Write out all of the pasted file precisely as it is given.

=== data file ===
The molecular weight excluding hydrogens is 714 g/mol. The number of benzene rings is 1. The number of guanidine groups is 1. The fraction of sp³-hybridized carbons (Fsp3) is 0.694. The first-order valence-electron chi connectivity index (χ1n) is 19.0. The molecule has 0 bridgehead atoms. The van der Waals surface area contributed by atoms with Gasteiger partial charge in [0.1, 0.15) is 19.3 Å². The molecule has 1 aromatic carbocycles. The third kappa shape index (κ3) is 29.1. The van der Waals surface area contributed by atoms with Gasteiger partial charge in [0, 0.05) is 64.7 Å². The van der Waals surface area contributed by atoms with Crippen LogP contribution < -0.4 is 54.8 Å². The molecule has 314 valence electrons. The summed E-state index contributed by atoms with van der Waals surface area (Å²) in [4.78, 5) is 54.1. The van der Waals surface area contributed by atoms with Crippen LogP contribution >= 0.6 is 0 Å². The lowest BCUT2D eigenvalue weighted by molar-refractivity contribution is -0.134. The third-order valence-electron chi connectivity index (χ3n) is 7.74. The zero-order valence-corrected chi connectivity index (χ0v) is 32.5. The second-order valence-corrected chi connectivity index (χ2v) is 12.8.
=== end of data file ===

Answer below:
The molecular weight excluding hydrogens is 714 g/mol. The number of benzene rings is 1. The number of guanidine groups is 1. The fraction of sp³-hybridized carbons (Fsp3) is 0.694. The first-order valence-electron chi connectivity index (χ1n) is 19.0. The molecule has 0 bridgehead atoms. The van der Waals surface area contributed by atoms with Gasteiger partial charge in [0.1, 0.15) is 19.3 Å². The molecule has 1 aromatic carbocycles. The third kappa shape index (κ3) is 29.1. The van der Waals surface area contributed by atoms with Gasteiger partial charge in [0, 0.05) is 64.7 Å². The van der Waals surface area contributed by atoms with Crippen LogP contribution < -0.4 is 54.8 Å². The molecule has 314 valence electrons. The summed E-state index contributed by atoms with van der Waals surface area (Å²) in [4.78, 5) is 54.1. The van der Waals surface area contributed by atoms with Crippen LogP contribution >= 0.6 is 0 Å². The lowest BCUT2D eigenvalue weighted by molar-refractivity contribution is -0.134. The third-order valence-electron chi connectivity index (χ3n) is 7.74. The zero-order valence-corrected chi connectivity index (χ0v) is 32.5. The second-order valence-corrected chi connectivity index (χ2v) is 12.8.